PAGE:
Escaping from Iran, a Kurdish journalist Behrouz Boochan ended up in the refugee camp on Manus Island, where he had been illegally detained for five years. During these years without freedom, Boochan wrote down his thoughts, anxieties, and memories on his WhatsApp, which has now been compiled into a book.
Image via Crosslight
In 2013, there were a lot of Middle and South Asian refugees flooding into Australia, longing for political protection. The Australian government stated that those refugees who do not have appropriate documents of identification would be transferred to Manus Island, New Guinea, or Nauru.
Behrouz Boochan is one of those transferees. After his company Werya was attacked by Iranian military, Boochan was put to flight to Indonesia, from where he and the other seventy-five refugees took boat to Australia. However, he was blocked by the gate of this country and forced to stay on Manus Island. This stay then turned into a five-year-long detention.
Manus Island | Image via Google Map
Though in 2016, the detention center on the island was considered illegal by New Guinea government and should be dismissed immediately, the government didn’t come out a package of solution about how to place those detainees. American government took some; yet Boochan was left on the island with the other five.
Having no idea when he may smell the air of freedom again, Boochan spent his detained five years making a documentary Chauka, Please Tell Us The Time and a memoir No Friend But The Mountains: Writing from Manus Prison.
Boochan’s documentary and book | Images via Wikipedia and Amazon
Originally written in Persian, the content of No Friend But the Mountains had been typed on Boochan’s WhatsApp and then sent to his friend Moones Mansoubi in Australia who translated the text messages, one by one, and complied them into a book. During the period of composition, Boochan’s phone had been confiscated twice.
The main reason I wrote this book on my phone, and sent it out bit by bit, was really that I didn’t feel safe with the guards and authorities. Because they, at any time, could attack our room and take our property. In February 2014, during the riots, all the refugees lost our property. Seven months ago in November, when they relocated us, we lost our property again. So imagine if I had written this book on paper. I would definitely have lost it.
He recalled that the process of WhatsApp writing was hard:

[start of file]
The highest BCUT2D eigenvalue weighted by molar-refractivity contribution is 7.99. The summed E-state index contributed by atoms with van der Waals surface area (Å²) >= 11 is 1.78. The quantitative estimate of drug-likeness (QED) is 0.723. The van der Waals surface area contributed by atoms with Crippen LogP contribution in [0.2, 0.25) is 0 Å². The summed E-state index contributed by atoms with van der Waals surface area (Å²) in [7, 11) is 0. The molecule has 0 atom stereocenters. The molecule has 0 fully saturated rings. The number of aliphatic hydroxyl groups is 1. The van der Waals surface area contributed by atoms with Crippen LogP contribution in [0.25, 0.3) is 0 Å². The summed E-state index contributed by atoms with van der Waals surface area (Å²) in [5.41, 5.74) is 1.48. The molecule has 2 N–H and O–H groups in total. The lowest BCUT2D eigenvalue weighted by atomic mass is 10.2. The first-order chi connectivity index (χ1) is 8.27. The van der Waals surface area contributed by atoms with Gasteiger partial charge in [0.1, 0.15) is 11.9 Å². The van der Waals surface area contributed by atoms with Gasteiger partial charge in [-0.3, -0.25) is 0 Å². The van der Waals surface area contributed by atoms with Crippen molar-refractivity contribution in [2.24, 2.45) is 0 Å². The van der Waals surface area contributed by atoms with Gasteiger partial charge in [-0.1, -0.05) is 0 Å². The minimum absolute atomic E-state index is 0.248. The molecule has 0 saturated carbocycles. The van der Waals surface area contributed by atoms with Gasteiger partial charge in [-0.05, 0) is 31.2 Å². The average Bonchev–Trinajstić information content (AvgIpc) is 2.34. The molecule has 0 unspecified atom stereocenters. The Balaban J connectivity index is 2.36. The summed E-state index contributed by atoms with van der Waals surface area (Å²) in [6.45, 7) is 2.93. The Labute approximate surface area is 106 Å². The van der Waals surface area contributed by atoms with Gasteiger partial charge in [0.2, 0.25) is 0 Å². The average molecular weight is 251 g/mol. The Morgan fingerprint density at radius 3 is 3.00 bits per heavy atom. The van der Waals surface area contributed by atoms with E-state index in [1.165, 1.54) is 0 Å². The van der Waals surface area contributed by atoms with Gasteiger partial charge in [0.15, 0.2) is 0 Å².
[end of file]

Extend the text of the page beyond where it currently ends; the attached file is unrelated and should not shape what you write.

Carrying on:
I wrote this book on the phone and sent it out bit by bit. I wrote all the book on WhatsApp. WhatsApp was like my notebook. For example, some nights I could write two pages or one page, and send it out to my translator. And when I finish my chapter, I [tell] him that it is chapter 5, or it is chapter 6, or it is chapter 7. My translator put them together in PDF and sent it back to me, and I read it and say, “Yeah, it’s OK, it’s exactly what I want.” So it was a long process, a very hard process.
No Friend But the Mountains is a fusion of fictional creative writing and documentarian political resistance. Boochan said:
For a long time I tried to describe the situation on Manus Island, to describe the life in Manus prison camp, but I think the journalism language doesn’t have the capacity to describe this life, and the suffering and how the system is working here…I worked on this book for five years. I thought that the best way for me to express my thinking and to tell the story of Manus prison camp and the stories of Manus Island – and Nauru as well – is to write a novel…The best way for me, I can say I survived through my artworks, through my journalism work.
Still being detained on the island, Boochani expressed that some people had been moved to the US, Nauru while some are still trapped, including himself. The following is an excerpt, according to The Guardian, from No Friend But the Mountains, from which readers may see how nervous and anxious Boochani, a prisoner, may be:
A cage – high walls – wire fencing – electronic doors – CCTV cameras
Surveillance cameras gazing at 20 individuals
Men wearing oversized garments
Men with loose-fitting clothes hanging off them.
Early in the morning, at six, guards came in like debt collectors and heaved us out of bed. Within a few minutes they took us to a tightly confined cage. It is now almost two hours since they brought us here. These hours have been really tough. It is hard being imprisoned … being locked in a cage. We have now been in prison on Christmas Island for a whole month. It is hard being a prisoner.
I sincerely hope that the walls, the cage, and the fence may be broken down soon… And again those political actions that have violated human rights should be critically examined.
Featured Image via The Guardian